So, I thought I’d celebrate, and wax a little, with classic bit of “linkthink” for ya, mostly w&w + extended fam related —
First, I want to point you all to the latest helping of bass baditude c/o of my pardner in Beat Research, DJ Flack. Last month Flack boiled down a really tasty mix, full of weighted bangers, including a number of his own, for Mad EP‘s radio show. It’s a great distillation of the sort of set he’s been rocking on Mondays at the Enormous Room, so if you like what you hear, come catch him live. I love how the mix brings Flack’s own bouncy, tuneful productions into conversation with the music that inspires him (from dub to garage, & lots in between). You can see the tracklist and grab the mix here, or head over to Soundcloud if you prefer that — StepDropAndRoll by dj_flack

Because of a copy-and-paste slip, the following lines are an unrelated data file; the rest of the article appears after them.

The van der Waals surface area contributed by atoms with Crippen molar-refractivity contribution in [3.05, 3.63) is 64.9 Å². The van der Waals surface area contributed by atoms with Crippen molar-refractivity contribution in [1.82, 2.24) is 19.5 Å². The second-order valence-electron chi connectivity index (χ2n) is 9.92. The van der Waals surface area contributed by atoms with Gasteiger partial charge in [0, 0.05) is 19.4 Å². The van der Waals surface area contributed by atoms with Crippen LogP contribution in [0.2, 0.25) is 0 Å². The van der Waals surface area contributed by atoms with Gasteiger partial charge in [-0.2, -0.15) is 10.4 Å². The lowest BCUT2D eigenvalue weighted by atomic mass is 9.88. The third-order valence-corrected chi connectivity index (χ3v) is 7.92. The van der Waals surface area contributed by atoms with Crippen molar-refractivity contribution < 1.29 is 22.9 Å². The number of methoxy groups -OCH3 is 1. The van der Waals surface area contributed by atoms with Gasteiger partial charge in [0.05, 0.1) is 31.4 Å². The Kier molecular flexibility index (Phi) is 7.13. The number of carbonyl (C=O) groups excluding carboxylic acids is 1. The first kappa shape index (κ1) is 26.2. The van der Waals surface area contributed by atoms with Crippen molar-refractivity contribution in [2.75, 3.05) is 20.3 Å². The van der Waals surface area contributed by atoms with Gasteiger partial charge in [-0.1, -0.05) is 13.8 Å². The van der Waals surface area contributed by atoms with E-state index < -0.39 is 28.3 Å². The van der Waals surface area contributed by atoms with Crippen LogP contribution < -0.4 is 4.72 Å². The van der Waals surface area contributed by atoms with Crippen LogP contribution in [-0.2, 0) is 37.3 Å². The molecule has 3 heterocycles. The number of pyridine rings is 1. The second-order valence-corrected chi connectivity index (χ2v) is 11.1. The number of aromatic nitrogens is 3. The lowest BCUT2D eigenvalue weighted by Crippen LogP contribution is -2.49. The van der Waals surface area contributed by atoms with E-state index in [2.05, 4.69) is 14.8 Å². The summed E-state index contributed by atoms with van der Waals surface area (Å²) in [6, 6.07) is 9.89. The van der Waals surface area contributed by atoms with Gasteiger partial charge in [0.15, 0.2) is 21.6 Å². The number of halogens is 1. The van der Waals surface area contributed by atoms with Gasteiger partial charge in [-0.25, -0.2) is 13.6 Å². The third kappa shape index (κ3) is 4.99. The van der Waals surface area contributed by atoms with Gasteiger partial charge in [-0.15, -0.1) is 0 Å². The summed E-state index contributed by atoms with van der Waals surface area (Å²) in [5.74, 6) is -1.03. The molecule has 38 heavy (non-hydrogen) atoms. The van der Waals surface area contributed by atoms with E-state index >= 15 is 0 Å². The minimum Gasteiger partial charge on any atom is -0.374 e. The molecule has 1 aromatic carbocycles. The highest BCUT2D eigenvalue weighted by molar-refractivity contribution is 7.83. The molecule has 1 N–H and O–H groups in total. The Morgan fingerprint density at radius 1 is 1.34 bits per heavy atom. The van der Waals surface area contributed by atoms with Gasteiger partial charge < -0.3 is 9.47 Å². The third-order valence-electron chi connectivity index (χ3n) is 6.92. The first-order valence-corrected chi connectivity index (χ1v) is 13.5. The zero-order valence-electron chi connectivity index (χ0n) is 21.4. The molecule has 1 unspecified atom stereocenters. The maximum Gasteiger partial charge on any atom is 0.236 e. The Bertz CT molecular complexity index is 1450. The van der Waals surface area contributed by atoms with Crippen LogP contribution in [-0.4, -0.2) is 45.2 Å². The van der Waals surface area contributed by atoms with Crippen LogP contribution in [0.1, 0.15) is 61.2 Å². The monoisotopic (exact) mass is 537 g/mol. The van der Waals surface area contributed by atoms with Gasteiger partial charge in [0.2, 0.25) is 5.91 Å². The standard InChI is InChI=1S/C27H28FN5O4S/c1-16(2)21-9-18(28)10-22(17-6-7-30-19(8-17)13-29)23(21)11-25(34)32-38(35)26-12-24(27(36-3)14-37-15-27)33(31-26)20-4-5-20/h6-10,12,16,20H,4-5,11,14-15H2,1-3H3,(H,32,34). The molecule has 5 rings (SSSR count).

Speaking of my man MadEP/MattyP, I was just enjoying one of his own latest productions last week, thanks to !Kaboogie records, which is releasing an EP on Sept 20 including heat from MadEP, Ed Devane, the Banker, and Sarsparilla. As I listened to MadEP’s track, which features at least 3 or 4 distinct species of bass, through headphones last week, I was struck by how the lows were resonating not only my eardrums but my cranium, face, and down into my neck. As I noted on Google Buzz (yeah, I still use that), “i thought my brain was gonna leak out my nose for a minute.” Which Matty took as a high compliment, which it was. Another charming part of the track is that it includes some vocal cameos from one of Matty’s dear kids, who, I’m told by proud pops, also helped design the bass-patch on the track! Now that’s proper parenting. (And if you want a true testament to his superdaddiness, read this tweet from last night!)